RE: "New" Paper for Pt/Pd (and other iron processes, too)
Thanks for the update Kerik. I guess that's good news for you people
living in the States (does Cranes have distributors / resellers in
Europe?)... We (Europeans) are quite happy with our Bergger COT 320 - I
presume ;)... Europeans, what papers do you use for Pt/Pd printing? (Or
for other iron processes...)
I just looked at the page (which Don provided the correct link - thanks
Don) and it says "rosin-alum sizing". *I'm not quite sure*, but I
remember that I've read something like "alum = no good (in terms of
longevity / archival properties)" somewhere / sometime... If that's the
case, I don't think that's a perfect paper for Pt/Pd printing (most
would want an archival paper for this). Can someone (preferably a
conservator) put me straight on this issue?
P.S. BTW Kerik, I still have to write list address manually (replacing
yours) into the To: field when replying to your messages - quite
From: Kerik [mailto:firstname.lastname@example.org]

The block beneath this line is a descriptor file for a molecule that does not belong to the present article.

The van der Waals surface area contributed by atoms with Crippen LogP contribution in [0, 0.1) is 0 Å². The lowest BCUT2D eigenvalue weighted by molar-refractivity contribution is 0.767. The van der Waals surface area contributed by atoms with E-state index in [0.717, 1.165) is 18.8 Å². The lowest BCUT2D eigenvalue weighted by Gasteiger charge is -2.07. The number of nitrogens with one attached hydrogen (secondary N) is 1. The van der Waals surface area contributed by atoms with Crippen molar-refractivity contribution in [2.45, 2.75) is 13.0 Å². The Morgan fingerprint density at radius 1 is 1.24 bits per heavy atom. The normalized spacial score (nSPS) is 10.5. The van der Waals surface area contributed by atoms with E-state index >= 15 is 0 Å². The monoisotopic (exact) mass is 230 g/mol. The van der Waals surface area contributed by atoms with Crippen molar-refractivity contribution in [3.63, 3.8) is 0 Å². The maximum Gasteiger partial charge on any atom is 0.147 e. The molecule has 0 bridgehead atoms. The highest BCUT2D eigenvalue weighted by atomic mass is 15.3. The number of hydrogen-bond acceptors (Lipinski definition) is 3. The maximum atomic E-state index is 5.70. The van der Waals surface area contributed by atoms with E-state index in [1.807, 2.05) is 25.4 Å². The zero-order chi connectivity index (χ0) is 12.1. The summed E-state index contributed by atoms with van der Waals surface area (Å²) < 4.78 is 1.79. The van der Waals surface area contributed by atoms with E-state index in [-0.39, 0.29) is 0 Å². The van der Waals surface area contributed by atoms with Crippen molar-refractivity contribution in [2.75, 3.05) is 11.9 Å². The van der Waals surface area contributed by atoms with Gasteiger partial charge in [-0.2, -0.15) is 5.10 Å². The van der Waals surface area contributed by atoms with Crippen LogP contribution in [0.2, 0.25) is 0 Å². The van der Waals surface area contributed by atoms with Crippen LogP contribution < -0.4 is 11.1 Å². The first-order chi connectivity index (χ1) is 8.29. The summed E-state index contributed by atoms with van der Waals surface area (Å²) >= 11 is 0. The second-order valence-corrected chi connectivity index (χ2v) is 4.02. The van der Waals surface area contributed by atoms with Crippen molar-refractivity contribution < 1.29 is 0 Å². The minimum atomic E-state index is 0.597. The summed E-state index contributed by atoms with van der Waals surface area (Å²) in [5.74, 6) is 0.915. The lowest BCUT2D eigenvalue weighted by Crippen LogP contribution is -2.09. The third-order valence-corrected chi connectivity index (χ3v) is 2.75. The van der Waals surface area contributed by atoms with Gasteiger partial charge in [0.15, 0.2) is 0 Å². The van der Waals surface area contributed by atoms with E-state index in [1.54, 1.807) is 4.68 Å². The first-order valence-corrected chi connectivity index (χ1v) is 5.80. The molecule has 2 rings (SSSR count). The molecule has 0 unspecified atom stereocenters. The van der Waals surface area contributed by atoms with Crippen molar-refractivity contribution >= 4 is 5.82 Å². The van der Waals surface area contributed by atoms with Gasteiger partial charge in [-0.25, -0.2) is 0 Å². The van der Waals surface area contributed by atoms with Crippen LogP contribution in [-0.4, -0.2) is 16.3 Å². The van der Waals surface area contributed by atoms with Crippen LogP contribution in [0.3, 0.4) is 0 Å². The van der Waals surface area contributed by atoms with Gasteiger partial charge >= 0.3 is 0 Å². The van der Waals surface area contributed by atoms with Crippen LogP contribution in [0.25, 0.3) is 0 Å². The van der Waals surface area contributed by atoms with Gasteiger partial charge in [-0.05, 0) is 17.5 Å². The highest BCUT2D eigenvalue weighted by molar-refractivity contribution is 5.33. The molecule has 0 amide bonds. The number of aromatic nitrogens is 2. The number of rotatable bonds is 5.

Sent: 20 Kasım 2006 Pazartesi 22:50
Subject: "New" Paper for Pt/Pd (and other iron processes, too)
I have some good paper news, especially for current and former users of
Cranes Platinotype (aka Cranes Crest Natural White Wove, Cranes Business
Card Stock, Artificial Parchment, etc.)
With the recent problems with the "Platinotype Black Plague", many are
looking for other options. There is a "new" 50-year-old paper that found
me recently. I got a call a few weeks ago from John Zokowski from
Butler-Dearden Paper Co., a Crane's distributor offering samples of
Byron-Weston's Diploma Parchment paper for me to test with pt/pd
printing. (Byron-Weston is a subsidiary of Cranes.) This paper has been
made for 50+ years and is used for diplomas and other formal documents.
This paper is manufactured a bit on the acidic side, which is a good
thing for pt/pd and other iron processes. No pretreatment is necessary.
To make a long story short, this is the paper Platinotype should have
been but never was (at least not for a long time.) It produces a rich
black and a nice warm tone with pure palladium. It's a bit on the thin
side at 177 gsm, so for large prints, in needs to be handled with care.
It's also a bit on the yellow side for my taste, but a whiter version
and thicker version are in the works. It seems to clear very easily and
also seems to be relatively black-spot-free. Finally, where it really
shines over Platinotype is that the surface remains nice and smooth
after processing. It doesn't take on the fuzzy surface of processed
Platinotype. And, to top it off, it is very reasonably priced.
Go here http://www.crane.com/business/weston...palladium.aspx for info.
Contact John Zokowski for pricing and to place an order. Happy printing!